Now is the time.
The Seattle Mariners have reached that point in a rebuild where it is now incumbent on General Manager Jerry Dipoto to reach into his resources at-hand to augment the product on the field.
As it stands, the team is probably a sub-.500 performer in 2021. That said, the roster and farm have obvious upside should the young players outperform what’s to expected in their big league infancy. If the Mariners want to compete at the highest level in 2022 and beyond, it’s time to start adding frontline talent. One way that’s accomplished is through the trade market.
The thing about trades is teams carry the control. You don’t have to convince a free agent to pick your team over 29 other suitors. If you have the capital, it’s sometimes as easy as swapping bodies.
That said, there are a lot of areas the team could improve. You don’t want to handcuff yourself by perpetually touting “we’ve got young players about to debut.” Those young players are no sure thing, and shouldn’t be treated as such. Talent, like cream, rises to the top. And depth never hurt anybody either.
So let’s dive in and explore one deal sure to make an immediate impact on the field whilst fairly representing both teams in the process.
For this exercise, we’ll use a little tool called Baseball Trade Values. It’s by no means an exact science, but it does do a good job of valuing players based on a number of criteria including age, performance, contract, and controllability.
Mariners Get: LHP Kyle Freeland
Rockies Get: OF Jake Fraley, LHP Nick Margevicius, RHP Sam Delaplane
It’s no secret the Mariners will likely seek a starting pitcher in the next 18 months ahead. It’s also no secret the Colorado Rockies appear to be headed toward a bit of a reset.
Freeland is two seasons removed for a fourth place finish in National League Cy Young voting. 2019 was a huge step backwards to the tune of a 6.73 ERA, highlighted by a 1.581 WHIP. His struggles resulted in a trip back to AAA as well. Pretty stunning considering the position he put himself in just 9 months prior.
2020 was far more kind to the Rockies southpaw as he posted a 4.33 ERA over 13 starts and 70+ innings. With Seattle’s guidance, I do think Freeland could recapture some of the magic he found in 2018 and translate it onto the bump in at T-Mobile Park.
Freeland is a 5-pitch guy with your standard arsenal of a four seam fastball, a sinker, a changeup, and curve and a slider. The slider, for what it’s worth, has cutter tendencies.
Impressively, he mixes those five pitches up incredibly well. In 2020, the slider, fastball and changeup were all thrown between 20- and 25-percent of the time. Where he gets in trouble is relying on the changeup a little too heavily. It’s not a bad changeup by any means, though it lacks the fading profile you’d like to see from the better changeup in the league. If Freeland focused on the fastball-slider-curveball combo a bit more, I think he’d find more success. His xBA and xSLG from 2019 and 2020 support this notion.
More important than maybe anything here, Freeland is controlled through the 2023 season. The Mariners would have what I believe to be a reliable, mid-rotation lefty added to their rotation for the next three seasons.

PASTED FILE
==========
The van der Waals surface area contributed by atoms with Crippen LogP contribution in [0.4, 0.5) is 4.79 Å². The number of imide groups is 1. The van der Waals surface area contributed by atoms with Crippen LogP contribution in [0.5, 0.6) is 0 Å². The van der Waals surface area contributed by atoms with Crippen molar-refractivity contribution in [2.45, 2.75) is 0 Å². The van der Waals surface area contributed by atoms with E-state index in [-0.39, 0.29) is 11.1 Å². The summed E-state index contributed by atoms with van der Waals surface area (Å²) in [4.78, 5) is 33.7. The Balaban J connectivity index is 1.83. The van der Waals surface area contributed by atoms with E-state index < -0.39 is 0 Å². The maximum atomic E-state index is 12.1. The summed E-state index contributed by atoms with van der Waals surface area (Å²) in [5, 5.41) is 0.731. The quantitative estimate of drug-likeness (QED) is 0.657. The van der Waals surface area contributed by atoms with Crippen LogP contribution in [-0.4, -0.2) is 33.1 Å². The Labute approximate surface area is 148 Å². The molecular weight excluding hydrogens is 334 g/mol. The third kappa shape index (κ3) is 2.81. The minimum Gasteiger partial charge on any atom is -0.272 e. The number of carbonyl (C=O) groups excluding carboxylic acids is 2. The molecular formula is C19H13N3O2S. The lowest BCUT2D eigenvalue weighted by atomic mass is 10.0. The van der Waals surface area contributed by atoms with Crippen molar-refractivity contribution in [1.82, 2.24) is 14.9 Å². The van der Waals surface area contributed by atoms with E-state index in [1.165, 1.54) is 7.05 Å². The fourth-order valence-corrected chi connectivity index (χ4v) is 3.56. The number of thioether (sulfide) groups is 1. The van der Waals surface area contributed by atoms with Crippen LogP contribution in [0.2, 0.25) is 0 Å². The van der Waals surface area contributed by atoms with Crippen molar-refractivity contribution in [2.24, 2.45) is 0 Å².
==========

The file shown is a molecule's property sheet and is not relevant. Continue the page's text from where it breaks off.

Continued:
Jake Fraley makes a lot of sense for the Rockies as they may soon have a void in a corner outfield spot. Charlie Blackmon can opt-out of his Rockies contract after 2021, and the often-injured David Dahl is entering his first year of arbitration. His situation and tenure in Colorado may be short-lived should he start commanding big money. The team may be inclined to move him regardless of the acquisition of someone like Fraley.
Although Fraley hasn’t hit in Seattle, he’s shown he can impact with the bat at AAA and still has plenty of cheap, controllable years ahead of him.
Nick Margevicius, while valuable, may find himself on the outside looking in once Seattle has an entire stable of arms to play with, conceivably by September 2021. He’d immediately step into the Rockies rotation and, again, would represent a young, controllable arm the team can leverage for the next five years.
Sam Delaplane was a curious omission from the big league roster this summer. Reports of his velocity being down muddy the waters a bit. Regardless, the Rockies are always looking to add to what’s been a shop of horrors in the bullpen. Delaplane represents an arm with upside. If Seattle is to truly go and add upwards of four relievers this offseason, it may push Delaplane’s debut back anyway.
You understand the narrative here. This is taking into consideration the Rockies may be looking to cut payroll in the coming months/years as their competitive window closes. Trevor Story is due to become a free agent after 2021, and should the team hope to re-sign him, they’ll need a pretty big pocketbook to do so. Nolan Arenado is also due to potentially hit the market post-2021 should he elect to decline the player option in his deal.
The point is, the Rockies are clearly a team in flux. They’re in a tough spot and it may behoove the Mariners to take one of their assets of their hands whilst supplementing what is generally considered a pretty weak farm system in Denver.
There’s a lot of guys that make sense to target on the trade market this year. Guys like Freeland, as well as the Pirates’ Joe Musgrove, the Cubs’ Yu Darvish, and even potentially the Brewers’ Corbin Burnes all make a lot of sense. Some more expensive than others.
Freeland likely affords the Mariners the opportunity to deal for an upside arm with a proven track record while not shipping off any of their high-profile pieces in the process. Darvish may also accomplish such a task.
In either case, Seattle fans should probably be excited at the notion the team is within striking distance, and these sorts of narratives make sense again.